Radley Balko refines a longrunning critique of SWAT tactics in the drug war:

I report on a lot of wrong door raids here. But this one shows why they’re an inappropriate use of force to serve warrants for nonviolent crimes even when the police have the right house, and they actually find their suspect with illicit drugs. SWAT tactics are appropriate when you’re using their inherent violence to defuse an already violent situation. When they’re used to serve drug warrants, you’re creating violence where none existed before. The consequences are predictable. People diecops, drug dealers, people mistaken for drug dealers, and bystanders.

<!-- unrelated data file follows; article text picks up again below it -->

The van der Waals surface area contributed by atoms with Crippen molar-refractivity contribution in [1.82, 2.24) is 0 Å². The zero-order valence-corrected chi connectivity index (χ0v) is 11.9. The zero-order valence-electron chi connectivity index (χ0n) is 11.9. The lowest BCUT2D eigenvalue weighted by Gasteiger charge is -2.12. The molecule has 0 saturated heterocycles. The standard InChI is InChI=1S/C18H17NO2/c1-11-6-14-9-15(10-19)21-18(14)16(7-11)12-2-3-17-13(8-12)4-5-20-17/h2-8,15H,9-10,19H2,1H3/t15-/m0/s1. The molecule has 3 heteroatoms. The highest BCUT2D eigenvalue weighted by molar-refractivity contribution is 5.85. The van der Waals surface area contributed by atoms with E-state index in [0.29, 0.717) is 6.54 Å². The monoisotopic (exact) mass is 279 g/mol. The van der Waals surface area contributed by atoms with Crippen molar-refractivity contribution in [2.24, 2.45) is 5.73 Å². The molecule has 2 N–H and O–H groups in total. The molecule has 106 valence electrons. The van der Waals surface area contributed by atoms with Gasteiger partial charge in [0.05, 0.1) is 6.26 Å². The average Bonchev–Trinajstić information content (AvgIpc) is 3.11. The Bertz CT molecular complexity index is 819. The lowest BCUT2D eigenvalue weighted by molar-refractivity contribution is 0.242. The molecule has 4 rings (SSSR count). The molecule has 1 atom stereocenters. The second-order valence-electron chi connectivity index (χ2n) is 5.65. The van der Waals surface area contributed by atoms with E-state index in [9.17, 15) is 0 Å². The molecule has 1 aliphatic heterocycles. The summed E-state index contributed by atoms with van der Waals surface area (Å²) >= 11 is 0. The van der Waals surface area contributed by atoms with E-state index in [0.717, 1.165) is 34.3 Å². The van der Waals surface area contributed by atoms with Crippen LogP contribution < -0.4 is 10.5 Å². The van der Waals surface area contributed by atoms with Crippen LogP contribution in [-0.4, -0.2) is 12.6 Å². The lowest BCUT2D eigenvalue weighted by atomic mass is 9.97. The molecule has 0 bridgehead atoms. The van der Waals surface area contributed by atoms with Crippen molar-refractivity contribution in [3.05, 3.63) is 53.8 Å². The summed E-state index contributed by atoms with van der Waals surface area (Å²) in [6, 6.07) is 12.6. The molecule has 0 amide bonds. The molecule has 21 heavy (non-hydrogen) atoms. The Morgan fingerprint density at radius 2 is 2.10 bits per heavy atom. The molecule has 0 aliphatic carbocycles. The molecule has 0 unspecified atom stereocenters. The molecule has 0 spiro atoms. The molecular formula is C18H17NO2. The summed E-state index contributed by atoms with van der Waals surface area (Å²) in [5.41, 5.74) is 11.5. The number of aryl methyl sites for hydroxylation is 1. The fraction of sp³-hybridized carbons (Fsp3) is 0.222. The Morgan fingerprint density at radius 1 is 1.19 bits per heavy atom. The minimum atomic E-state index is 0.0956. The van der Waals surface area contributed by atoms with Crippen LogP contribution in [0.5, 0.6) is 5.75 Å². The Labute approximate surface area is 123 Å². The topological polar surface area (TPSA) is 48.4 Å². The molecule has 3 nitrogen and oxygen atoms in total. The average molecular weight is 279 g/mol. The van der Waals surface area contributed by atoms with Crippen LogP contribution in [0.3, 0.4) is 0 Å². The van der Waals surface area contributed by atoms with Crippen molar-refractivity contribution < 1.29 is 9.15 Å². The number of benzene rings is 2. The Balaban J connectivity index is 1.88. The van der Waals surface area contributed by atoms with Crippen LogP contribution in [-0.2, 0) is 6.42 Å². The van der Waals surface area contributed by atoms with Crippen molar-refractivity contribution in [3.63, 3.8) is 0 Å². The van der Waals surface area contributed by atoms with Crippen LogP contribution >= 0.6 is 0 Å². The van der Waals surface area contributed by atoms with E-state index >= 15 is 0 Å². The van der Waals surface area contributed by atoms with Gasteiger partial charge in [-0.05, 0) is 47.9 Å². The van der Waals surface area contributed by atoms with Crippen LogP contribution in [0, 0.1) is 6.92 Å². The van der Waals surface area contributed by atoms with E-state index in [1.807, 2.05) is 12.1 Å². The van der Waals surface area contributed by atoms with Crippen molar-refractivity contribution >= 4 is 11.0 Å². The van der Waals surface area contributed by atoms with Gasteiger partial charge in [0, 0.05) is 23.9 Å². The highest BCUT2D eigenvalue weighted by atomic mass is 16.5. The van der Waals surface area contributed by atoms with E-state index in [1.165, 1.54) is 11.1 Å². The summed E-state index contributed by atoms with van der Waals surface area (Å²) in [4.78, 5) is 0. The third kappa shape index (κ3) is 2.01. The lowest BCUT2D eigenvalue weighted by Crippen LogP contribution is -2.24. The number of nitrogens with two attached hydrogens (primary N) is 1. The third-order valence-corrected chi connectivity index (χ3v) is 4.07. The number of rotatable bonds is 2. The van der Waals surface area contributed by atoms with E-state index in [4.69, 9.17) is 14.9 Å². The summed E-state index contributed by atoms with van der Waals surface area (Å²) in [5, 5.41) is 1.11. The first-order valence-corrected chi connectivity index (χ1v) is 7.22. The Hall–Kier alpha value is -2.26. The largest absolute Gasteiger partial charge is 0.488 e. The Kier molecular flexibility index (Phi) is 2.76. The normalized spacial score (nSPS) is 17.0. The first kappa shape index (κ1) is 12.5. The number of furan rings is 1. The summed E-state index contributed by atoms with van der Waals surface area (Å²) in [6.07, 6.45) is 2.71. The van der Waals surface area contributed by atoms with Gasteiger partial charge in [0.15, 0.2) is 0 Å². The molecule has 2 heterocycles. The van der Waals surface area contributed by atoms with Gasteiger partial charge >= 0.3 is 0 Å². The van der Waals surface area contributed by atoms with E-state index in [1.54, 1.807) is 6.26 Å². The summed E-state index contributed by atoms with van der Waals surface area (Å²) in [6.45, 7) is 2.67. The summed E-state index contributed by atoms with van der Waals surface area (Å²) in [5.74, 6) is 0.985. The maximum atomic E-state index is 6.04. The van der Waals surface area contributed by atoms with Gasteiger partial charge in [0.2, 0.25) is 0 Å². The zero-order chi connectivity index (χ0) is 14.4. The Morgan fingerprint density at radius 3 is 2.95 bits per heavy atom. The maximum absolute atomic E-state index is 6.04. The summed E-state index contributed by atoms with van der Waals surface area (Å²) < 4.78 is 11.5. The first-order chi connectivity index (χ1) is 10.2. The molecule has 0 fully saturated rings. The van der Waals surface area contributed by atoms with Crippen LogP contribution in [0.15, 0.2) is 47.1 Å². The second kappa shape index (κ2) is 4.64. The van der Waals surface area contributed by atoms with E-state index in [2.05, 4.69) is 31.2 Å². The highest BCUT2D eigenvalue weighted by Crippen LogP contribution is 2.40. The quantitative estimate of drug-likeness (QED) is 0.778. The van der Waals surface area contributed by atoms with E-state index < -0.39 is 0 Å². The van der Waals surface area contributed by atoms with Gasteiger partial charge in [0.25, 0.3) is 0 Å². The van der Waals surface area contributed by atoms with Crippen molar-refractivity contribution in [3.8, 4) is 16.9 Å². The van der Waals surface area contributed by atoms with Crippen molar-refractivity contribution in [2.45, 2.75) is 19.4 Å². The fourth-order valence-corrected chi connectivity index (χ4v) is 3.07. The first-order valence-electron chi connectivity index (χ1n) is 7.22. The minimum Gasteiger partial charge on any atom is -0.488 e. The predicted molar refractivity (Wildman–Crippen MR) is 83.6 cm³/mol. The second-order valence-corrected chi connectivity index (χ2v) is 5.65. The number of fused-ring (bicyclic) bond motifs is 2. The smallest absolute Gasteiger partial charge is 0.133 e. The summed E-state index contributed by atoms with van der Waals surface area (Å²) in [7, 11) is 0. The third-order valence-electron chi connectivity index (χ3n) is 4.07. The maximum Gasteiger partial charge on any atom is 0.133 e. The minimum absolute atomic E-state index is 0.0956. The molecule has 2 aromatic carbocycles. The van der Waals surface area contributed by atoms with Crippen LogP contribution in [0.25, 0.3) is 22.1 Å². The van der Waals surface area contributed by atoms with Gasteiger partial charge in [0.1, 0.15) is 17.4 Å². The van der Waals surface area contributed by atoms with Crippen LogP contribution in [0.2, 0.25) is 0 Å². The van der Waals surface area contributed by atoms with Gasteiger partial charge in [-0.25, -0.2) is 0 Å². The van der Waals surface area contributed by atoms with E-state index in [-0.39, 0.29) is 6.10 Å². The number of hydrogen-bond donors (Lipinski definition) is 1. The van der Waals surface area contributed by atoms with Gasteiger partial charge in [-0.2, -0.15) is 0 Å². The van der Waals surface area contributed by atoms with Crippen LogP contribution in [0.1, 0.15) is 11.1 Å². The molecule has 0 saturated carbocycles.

Even if you support the drug war, it isn’t any more difficult to get high in Framingham, Massachussets today than it was last week. So what purpose do the 150 or or so drug raids per day in this country serve, other than to inflict government-sanctioned violence on people suspected of consensual, ultimately political crimes?

One purpose is that they justify higher spending on weapons and salaries in police departments across the country. And the paramilitary garb has cachet among a lot of cops. Balko has much more on the subject here.

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